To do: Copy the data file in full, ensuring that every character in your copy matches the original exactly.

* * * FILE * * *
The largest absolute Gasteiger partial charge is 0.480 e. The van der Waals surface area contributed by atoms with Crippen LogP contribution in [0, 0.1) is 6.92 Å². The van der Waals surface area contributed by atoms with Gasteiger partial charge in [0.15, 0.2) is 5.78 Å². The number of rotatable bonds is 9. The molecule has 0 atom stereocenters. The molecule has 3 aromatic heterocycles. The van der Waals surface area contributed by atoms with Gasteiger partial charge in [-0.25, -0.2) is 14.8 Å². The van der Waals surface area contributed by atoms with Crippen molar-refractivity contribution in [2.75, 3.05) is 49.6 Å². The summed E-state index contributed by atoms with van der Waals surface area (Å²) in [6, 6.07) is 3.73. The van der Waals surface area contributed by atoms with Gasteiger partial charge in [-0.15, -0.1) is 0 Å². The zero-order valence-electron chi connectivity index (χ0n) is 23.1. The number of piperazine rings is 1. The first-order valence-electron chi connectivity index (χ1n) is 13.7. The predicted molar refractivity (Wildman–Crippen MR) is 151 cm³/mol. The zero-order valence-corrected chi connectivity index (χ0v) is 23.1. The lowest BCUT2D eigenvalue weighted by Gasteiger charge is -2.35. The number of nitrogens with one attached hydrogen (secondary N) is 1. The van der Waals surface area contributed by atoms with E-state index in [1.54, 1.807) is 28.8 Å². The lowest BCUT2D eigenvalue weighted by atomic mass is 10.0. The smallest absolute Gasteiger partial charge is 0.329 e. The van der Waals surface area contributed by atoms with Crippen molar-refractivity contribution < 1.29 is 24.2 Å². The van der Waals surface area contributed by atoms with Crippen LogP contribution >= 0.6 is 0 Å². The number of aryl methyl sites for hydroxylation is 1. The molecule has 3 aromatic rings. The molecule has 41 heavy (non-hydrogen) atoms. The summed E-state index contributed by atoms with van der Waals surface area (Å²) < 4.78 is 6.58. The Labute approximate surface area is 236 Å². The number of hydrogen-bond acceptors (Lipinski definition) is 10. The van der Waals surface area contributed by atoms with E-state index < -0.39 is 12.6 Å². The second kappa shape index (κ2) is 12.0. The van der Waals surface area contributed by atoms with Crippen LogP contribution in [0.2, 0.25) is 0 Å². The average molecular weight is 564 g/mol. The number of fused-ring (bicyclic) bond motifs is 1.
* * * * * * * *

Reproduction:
The largest absolute Gasteiger partial charge is 0.480 e. The van der Waals surface area contributed by atoms with Crippen LogP contribution in [0, 0.1) is 6.92 Å². The van der Waals surface area contributed by atoms with Gasteiger partial charge in [0.15, 0.2) is 5.78 Å². The number of rotatable bonds is 9. The molecule has 0 atom stereocenters. The molecule has 3 aromatic heterocycles. The van der Waals surface area contributed by atoms with Gasteiger partial charge in [-0.25, -0.2) is 14.8 Å². The van der Waals surface area contributed by atoms with Crippen molar-refractivity contribution in [2.75, 3.05) is 49.6 Å². The summed E-state index contributed by atoms with van der Waals surface area (Å²) in [6, 6.07) is 3.73. The van der Waals surface area contributed by atoms with Gasteiger partial charge in [-0.15, -0.1) is 0 Å². The zero-order valence-electron chi connectivity index (χ0n) is 23.1. The number of piperazine rings is 1. The first-order valence-electron chi connectivity index (χ1n) is 13.7. The predicted molar refractivity (Wildman–Crippen MR) is 151 cm³/mol. The zero-order valence-corrected chi connectivity index (χ0v) is 23.1. The lowest BCUT2D eigenvalue weighted by Gasteiger charge is -2.35. The number of nitrogens with one attached hydrogen (secondary N) is 1. The van der Waals surface area contributed by atoms with E-state index in [1.54, 1.807) is 28.8 Å². The lowest BCUT2D eigenvalue weighted by atomic mass is 10.0. The smallest absolute Gasteiger partial charge is 0.329 e. The van der Waals surface area contributed by atoms with Crippen molar-refractivity contribution < 1.29 is 24.2 Å². The van der Waals surface area contributed by atoms with Crippen LogP contribution >= 0.6 is 0 Å². The number of aryl methyl sites for hydroxylation is 1. The molecule has 3 aromatic rings. The molecule has 41 heavy (non-hydrogen) atoms. The summed E-state index contributed by atoms with van der Waals surface area (Å²) < 4.78 is 6.58. The Labute approximate surface area is 236 Å². The number of hydrogen-bond acceptors (Lipinski definition) is 10. The van der Waals surface area contributed by atoms with E-state index < -0.39 is 12.6 Å². The second kappa shape index (κ2) is 12.0. The van der Waals surface area contributed by atoms with Crippen LogP contribution in [0.2, 0.25) is 0 Å². The average molecular weight is 564 g/mol. The number of fused-ring (bicyclic) bond motifs is 1.